The Volunteer Process Model and the Rationales Underlying Volunteerism [TOP]

Motivations are found to be the strongest predictors of the induction to and sustainability of volunteering (Omoto et al., 2010). When we use the term motivation we refer to the activation of an individual towards the fulfillment of a goal, taking into account the conditions of one’s environment (Deci, Koestner, & Ryan, 1999).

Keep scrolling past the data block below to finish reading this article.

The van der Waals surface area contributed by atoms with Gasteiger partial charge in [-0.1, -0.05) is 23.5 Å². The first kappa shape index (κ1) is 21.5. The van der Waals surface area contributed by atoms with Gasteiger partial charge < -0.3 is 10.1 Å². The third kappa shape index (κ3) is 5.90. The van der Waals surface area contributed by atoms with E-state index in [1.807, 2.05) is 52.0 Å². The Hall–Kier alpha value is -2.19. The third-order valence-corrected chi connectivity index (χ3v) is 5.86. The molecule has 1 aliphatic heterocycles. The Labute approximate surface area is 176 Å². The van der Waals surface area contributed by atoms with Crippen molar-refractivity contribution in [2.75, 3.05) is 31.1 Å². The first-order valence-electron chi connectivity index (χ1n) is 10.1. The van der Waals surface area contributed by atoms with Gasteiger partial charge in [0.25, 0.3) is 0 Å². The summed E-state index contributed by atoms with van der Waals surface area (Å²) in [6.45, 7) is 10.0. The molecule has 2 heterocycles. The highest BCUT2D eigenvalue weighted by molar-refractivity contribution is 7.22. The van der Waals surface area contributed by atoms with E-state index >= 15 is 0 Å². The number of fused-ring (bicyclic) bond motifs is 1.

VPM (Omoto & Snyder, 1995; Snyder & Omoto, 2007, 2008) is the approach that is credited the most in the scientific community (Pozzi & Marta, 2006) and has tried to understand why people volunteer by: a) conceptualizing three stages of interaction (antecedents, experiences and consequences); b) proposing several levels of analysis (individual, interpersonal, organization and social system). According to Snyder and Omoto (2008) the number and the type of labels used to define motivations vary across studies but seven are recurring. The first motivation is related to personal values and includes the humanitarian desire of contributing to others or other personal core values, convictions and beliefs in fields like religion and spirituality. The second one is community concern and consists of the desire to help or support a community that does not necessarily overlap with the one the volunteer belongs to. The third one is volunteers’ intellectual ambition to understand or know more about a problem, a cause or a group of people. The fourth one is career, intended as the possibility to increase the chances of getting a job through voluntary action. The fifth one is personal development concerns and entails the possibility to put to a test or enhance people’s professional and personal skills. The sixth one is esteem enhancement, which is the potential of volunteerism to feel better or get distracted from personal problems. The seventh one, social concerns, is about being able to enlarge one’s own social network (e.g. building new friendships).